Anagnost, who also contributed $2,500 to Perry’s campaign, said he asked his friend’s father for help getting the attention of a state agency he believed was hell bent on taking his license. He said he sees nothing wrong with calling on powerful friends to correct what he viewed as an injustice.
‘I can’t feel my privates’
Though he agreed to settle the investigation in 2013, Anagnost’s case is far from over. It has moved back to the courts, with Anagnost suing four Tulsa neurosurgeons who took part in the board’s investigation, the state medical board, several board staff members and attorneys who helped the board.
At one recent hearing in Oklahoma County District Court, 17 attorneys from some of the state’s top law firms appeared before an exasperated judge to represent Anagnost and all of the parties he is suing. The judge is the third to handle Anagnost’s lawsuit seeking to throw out his settlement agreement.
In court filings, attorneys for the board and the neurosurgeons who took part in the investigation have denied Anagnost’s claims of a biased process.
Meanwhile in Tulsa County, Anagnost continues to fight and settle negligence lawsuits in which he is a defendant. Out of 45 negligence lawsuits filed against Anagnost in the past decade, 19 are listed in court records as settled and nine remain pending as of September.
Anagnost settled at least five lawsuits out of his own pocket, rather than from an insurance settlement. He did not report the settlements to the medical board as required by state law or to the National Practitioners Databank, saying his staff was unaware of them.
Lawsuits against doctors are not unusual if they practice long enough. However, records show two of Anagnost’s competitors who also practice spine surgery had 10 lawsuits combined filed against them during the same period, settling four.
In a motion, attorneys for one former Anagnost patient remarked on the number of lawsuits: “A casual review of OSCN public court filings does not reveal the name of any other physician who has been sued more often in such a short period of time than has Steven Anagnost. This is, at best, an extraordinary record of unhappy patients.”
In fact, the Orthopaedic Center Inc. asked a judge to seal public access to lawsuits in which it was a named defendant while the lawsuit was pending “based on the prejudice that would result should a potential juror review the OSCN docket sheet.”
Anagnost performed surgeries at the center, a subsidiary of Hillcrest Medical Center, which is named as a defendant in many of the lawsuits against him. A spokeswoman for Hillcrest declined to comment for this story.
That lawsuit is among several suits Anagnost settled related to his use of a medical device called the Danek Satellite ball. The device was designed to be inserted between the vertebra, holding them in place while they heal and fuse together.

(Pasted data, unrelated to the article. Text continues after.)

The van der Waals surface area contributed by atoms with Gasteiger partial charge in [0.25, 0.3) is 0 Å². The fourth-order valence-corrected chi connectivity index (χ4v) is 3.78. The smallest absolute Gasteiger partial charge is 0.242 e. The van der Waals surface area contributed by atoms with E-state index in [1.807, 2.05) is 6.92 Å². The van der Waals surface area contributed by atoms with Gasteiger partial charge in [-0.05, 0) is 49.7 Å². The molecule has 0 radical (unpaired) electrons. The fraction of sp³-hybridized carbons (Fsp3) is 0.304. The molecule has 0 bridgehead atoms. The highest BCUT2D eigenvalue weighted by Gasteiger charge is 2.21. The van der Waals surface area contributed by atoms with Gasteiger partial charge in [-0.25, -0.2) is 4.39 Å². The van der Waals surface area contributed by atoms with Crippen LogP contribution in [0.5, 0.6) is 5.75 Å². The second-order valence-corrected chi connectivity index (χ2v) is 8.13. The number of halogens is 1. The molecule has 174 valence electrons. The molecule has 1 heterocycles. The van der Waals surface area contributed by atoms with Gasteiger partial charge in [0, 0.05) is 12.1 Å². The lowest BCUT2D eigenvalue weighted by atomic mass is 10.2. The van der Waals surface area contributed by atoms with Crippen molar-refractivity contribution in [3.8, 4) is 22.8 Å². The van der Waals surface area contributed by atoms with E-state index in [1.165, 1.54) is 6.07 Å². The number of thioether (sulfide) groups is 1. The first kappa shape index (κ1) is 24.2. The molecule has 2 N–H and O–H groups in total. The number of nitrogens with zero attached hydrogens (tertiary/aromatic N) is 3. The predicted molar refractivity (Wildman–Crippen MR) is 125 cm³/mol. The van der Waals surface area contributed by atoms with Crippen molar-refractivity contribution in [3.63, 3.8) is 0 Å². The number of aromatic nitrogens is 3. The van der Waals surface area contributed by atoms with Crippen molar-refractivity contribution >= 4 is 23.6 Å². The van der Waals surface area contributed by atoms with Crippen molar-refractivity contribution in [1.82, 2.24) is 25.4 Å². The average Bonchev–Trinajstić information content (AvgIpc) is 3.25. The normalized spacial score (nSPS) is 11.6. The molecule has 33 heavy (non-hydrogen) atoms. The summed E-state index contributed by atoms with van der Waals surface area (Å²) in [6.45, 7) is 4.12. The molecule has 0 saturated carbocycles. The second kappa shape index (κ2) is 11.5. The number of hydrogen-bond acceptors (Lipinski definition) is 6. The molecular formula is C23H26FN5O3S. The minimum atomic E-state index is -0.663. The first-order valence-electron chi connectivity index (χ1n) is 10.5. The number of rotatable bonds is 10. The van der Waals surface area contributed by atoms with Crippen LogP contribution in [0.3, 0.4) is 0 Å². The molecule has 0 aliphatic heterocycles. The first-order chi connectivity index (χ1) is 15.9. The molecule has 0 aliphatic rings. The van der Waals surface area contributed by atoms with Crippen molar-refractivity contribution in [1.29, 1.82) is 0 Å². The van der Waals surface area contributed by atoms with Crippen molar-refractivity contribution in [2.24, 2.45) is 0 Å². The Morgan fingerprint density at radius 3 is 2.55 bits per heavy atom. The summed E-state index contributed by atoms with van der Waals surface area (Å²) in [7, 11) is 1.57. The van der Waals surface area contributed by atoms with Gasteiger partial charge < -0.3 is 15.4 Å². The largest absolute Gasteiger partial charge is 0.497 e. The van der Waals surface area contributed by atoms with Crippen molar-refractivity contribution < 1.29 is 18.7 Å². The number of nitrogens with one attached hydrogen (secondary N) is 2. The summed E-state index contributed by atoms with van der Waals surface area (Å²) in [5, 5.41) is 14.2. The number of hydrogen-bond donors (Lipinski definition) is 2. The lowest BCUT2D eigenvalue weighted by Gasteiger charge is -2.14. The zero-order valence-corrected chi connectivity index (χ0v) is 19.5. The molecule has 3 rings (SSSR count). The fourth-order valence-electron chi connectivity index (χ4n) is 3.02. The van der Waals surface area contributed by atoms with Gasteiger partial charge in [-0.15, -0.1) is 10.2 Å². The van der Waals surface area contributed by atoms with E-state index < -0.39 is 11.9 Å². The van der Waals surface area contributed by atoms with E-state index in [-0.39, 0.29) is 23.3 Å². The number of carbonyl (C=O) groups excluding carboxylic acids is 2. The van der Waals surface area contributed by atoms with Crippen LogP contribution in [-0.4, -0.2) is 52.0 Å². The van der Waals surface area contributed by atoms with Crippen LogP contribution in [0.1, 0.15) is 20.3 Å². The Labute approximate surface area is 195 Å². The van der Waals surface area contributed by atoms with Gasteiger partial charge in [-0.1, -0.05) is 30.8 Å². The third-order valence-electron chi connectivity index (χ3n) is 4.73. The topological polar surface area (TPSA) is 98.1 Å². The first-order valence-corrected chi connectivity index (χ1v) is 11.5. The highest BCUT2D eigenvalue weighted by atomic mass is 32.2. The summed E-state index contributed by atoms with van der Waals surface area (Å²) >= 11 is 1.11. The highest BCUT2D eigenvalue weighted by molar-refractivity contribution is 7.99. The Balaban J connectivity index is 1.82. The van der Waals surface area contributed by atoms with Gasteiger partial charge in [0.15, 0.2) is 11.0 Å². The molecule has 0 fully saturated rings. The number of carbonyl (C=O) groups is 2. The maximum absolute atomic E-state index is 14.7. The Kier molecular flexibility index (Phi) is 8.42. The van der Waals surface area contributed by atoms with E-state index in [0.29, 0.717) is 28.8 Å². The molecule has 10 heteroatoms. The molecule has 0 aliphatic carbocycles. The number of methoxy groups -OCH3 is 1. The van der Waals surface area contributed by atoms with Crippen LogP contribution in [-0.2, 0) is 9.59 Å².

In a deposition with the medical board, Anagnost states he had a financial relationship with Medtronic, the company that made the device, that began in 2004 or 2005.
“I was part of the panel to get that ready. … We were designing the study itself,” he said. “But the device got recalled before the study was fully underway. … We got no results out of that study so we did a pilot study but the FDA study was eventually shut down.”
Records show the FDA approved the device for use in specific types of spinal surgery in 2005, with restrictions warning of a risk to patients if implanted in other ways. The company signed consulting agreements with Anagnost and other doctors that year.
According to the medical board’s complaint, Anagnost taught and lectured on behalf of Medtronic in locales including the Bahamas.
The FDA issued a warning letter in 2007 ordering Medtronic to stop distributing marketing materials instructing doctors to use the Satellite in a way that was not approved.
In his deposition, Anagnost states he had implanted the device in patients during 50 to 100 surgeries. He said he did not recall when he became aware of the FDA’s limitation on use of the product.
FDA records show the device was recalled in October 2007 and surgeons who had implanted the devices were notified by letter.
In an interview with The Frontier, Anagnost said he didn’t know how much Medtronic paid him as a consultant.
In one of the suits settled by Anagnost over the Satellite device, a former patient alleged the doctor failed to inform him about the FDA limitations and how he planned to use the device.
“Anagnost never told his patient he was then a paid consultant for Medtronic who travelled around the country promoting the Satellite device … and that Anagnost’s first experience with the device was implanting it in the lumbar spine of a cadaver a mere 24 days prior to Anagnost and the plaintiff meeting each other,” states a filing in the lawsuit.
The patient, a man identified only as RMM in the medical board investigation, allegedly awoke from lower-back surgery with numbness and weakness in his legs. Anagnost returned RMM to surgery but his symptoms continued, with the patient telling nurses: “I can’t feel my privates.”
The medical board’s complaint states RMM suffered permanent neurologic injuries as a result of the surgery. Anagnost attributed the complications to an unrelated post-operative injury, though an MRI did not support that diagnosis, the complaint states.
Court records show the case was settled just before a trial was to begin in 2013.
Kassie McClung, a correspondent for The Frontier, and Brandi Grissom, Austin Bureau Chief of the Dallas Morning News, contributed to this story.